Time in Range (TIR) is clinical metric that, together with Time Below Range (TBR) and Time Above Range (TAR), provides a more complete picture of a person’s glucose levels, enabling a more data-driven approach to diabetes management.1

TIR: Time saver or time spender? Dr. Alice Cheng, University of Toronto, discusses how TIR takes the guesswork away in diabetes management.

Measured by continuous glucose monitoring (CGM), TIR is a complement to HbA1c in clinical practice.1 These two metrics in combination may be used by healthcare professionals to build personalised action plans to improve daily diabetes management.1 This additional layer of insight offers the potential to drive meaningful conversations with people with diabetes around appropriate lifestyle adjustments, such as food choices and physical activity.1 The data also support healthcare professionals to make informed decisions on treatment choice, insulin dosage and timing of doses.1

Clinical guidance and targets for TIR, a new clinical metric and complement to HbA1c in clinical practice.


TIR and HbA1c – working together to provide actionable insights

TIR and HbA1c provide actionable insights that empower people with diabetes and healthcare professionals to work together to improve glucose control and increase TIR.1 The table below is one representation of how TIR corresponds to HbA1c.2

HbA1c and Time in Range (TiR)

The higher a person’s HbA1c, the higher their risk of developing diabetes-related complications. 3-6 Increasing TIR corresponds to a decrease in HbA1c, with studies showing that for every absolute 10% change in TIR, there is an approximate 0.8% (9 mmol/mol) change in HbA1c.2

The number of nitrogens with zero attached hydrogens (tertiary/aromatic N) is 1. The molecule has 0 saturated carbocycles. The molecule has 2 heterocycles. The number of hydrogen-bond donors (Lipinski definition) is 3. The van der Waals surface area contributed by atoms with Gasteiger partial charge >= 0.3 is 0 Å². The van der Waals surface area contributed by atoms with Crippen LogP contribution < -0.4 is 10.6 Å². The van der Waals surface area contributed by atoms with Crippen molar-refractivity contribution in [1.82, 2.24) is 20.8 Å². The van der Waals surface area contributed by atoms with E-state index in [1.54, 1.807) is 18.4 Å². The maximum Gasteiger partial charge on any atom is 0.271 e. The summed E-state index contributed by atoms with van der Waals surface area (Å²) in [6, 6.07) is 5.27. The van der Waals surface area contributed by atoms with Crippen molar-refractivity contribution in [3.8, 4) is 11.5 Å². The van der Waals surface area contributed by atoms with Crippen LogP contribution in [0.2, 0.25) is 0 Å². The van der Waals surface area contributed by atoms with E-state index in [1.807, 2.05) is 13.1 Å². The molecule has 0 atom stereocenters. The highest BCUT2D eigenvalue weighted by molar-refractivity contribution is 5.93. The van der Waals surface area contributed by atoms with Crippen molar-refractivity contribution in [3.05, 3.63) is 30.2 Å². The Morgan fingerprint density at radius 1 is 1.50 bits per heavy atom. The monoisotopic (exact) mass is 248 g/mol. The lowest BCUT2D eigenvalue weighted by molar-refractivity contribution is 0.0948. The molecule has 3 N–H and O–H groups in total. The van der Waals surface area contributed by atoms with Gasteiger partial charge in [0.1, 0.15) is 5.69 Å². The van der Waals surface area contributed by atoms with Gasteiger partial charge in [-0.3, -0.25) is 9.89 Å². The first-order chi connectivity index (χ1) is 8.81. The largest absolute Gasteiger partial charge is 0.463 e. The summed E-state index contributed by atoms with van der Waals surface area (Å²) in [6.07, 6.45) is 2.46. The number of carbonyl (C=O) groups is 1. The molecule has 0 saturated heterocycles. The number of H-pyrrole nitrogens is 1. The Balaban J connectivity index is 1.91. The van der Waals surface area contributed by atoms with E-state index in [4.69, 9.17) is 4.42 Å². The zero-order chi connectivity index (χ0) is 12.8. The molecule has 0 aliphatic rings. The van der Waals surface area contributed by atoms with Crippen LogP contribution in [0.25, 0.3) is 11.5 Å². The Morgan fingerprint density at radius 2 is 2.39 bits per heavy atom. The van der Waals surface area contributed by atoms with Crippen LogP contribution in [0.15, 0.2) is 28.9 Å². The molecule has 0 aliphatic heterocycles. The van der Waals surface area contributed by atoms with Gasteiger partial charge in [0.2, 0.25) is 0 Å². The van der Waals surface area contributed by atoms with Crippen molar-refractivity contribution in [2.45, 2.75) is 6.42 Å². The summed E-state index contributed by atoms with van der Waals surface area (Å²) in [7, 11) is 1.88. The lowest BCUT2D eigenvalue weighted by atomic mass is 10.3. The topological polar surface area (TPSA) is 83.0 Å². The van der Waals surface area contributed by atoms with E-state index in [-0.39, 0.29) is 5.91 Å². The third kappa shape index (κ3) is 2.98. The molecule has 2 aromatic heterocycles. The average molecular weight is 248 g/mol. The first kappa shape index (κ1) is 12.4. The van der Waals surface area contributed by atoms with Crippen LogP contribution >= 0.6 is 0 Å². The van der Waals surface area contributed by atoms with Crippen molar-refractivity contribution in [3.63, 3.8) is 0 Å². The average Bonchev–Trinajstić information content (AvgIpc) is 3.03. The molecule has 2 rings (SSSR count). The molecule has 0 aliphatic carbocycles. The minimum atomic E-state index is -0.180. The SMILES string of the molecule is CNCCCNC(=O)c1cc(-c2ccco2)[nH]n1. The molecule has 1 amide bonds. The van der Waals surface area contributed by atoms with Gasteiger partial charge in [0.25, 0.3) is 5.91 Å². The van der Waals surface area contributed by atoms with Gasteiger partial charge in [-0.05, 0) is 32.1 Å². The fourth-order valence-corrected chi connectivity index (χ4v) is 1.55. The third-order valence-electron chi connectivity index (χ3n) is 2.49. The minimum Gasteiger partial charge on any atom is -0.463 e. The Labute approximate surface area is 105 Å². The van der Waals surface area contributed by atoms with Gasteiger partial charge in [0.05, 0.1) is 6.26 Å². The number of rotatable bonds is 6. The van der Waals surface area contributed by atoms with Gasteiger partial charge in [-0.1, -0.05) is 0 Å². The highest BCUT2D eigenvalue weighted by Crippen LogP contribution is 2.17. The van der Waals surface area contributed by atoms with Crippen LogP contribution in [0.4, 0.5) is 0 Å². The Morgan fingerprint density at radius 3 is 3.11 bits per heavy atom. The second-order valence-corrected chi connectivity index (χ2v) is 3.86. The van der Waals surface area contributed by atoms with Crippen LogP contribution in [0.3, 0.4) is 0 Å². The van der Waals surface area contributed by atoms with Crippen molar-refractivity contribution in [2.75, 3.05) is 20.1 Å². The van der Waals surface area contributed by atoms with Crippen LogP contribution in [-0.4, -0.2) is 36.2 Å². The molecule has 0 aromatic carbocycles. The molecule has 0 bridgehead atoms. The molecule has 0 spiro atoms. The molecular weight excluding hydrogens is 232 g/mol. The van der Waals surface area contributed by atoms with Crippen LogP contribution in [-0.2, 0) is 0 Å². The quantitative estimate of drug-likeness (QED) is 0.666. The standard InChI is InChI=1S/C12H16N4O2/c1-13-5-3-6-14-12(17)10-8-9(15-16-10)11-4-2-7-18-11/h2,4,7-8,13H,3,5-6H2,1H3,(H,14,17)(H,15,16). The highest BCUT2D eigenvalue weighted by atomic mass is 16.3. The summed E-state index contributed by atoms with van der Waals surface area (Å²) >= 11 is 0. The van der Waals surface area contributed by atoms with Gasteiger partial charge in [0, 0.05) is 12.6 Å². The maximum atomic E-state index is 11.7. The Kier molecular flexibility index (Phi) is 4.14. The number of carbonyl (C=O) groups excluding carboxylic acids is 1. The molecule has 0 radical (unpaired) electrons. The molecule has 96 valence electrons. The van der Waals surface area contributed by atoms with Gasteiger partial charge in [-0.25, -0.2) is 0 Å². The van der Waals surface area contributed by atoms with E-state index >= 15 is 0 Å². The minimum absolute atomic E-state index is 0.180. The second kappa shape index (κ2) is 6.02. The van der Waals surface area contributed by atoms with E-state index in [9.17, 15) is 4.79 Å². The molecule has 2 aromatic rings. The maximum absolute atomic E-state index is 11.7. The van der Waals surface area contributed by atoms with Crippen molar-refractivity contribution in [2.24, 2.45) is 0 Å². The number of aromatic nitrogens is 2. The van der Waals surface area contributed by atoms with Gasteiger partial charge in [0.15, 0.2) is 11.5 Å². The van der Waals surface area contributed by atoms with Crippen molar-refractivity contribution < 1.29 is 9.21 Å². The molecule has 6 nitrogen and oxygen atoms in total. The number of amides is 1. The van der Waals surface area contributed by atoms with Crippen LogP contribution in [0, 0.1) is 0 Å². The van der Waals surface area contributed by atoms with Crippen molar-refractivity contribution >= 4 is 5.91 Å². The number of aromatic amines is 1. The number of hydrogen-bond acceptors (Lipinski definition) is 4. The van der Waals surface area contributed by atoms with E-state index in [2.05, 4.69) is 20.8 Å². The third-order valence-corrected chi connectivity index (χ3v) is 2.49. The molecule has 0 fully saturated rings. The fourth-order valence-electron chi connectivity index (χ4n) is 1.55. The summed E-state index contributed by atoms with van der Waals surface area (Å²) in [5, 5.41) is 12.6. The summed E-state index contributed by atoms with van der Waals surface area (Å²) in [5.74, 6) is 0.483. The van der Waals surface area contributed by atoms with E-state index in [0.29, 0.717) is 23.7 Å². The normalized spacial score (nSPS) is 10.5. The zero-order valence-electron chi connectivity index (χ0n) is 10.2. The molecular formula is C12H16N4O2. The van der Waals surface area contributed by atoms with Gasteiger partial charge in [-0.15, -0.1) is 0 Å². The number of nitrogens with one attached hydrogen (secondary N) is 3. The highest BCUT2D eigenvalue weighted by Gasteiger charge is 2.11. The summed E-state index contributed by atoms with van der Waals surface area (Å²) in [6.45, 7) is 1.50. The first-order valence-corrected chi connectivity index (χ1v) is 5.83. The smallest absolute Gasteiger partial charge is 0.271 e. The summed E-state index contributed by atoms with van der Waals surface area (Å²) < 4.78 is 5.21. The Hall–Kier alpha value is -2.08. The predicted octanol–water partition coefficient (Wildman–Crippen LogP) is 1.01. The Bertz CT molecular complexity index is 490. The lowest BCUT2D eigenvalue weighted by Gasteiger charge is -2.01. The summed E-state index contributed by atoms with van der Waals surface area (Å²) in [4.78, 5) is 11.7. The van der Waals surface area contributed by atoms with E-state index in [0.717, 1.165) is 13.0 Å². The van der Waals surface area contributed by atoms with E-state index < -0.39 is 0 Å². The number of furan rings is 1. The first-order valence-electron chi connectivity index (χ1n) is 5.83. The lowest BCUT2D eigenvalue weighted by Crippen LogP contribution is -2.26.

The International Consensus Report recommends that most people with diabetes* should spend at least 70% of the day, or around 17 hours, in the target glycaemic range of 70 to 180 mg/dL (3.9 to 10 mmol/L). This corresponds to the recommended HbA1c target of approximately 7% (53 mmol/mol).1

TBR, the percentage of time spent below 70 mg/dL, indicates hypoglycaemia. Most people with diabetes* should spend less than 4% of their day (one hour)** below range. TAR, the percentage of time spent above 180 mg/dL) indicates hyperglycaemia. Most people with diabetes should spend less than 25% of their day (six hours) † above range.1


* For older and/or high-risk people with diabetes, the TIR target is lowered to >50% and TBR reduced to <1% at <70 mg/dL (<3.9 mmol/L).1
** <1% of this time should be spent in the “very low” TBR of <54 mg/dL (3.0 mmol/L).1
<5% of this time should be spent in the “very high” TAR of >250 mg/dL (13.9 mmol/L).1

References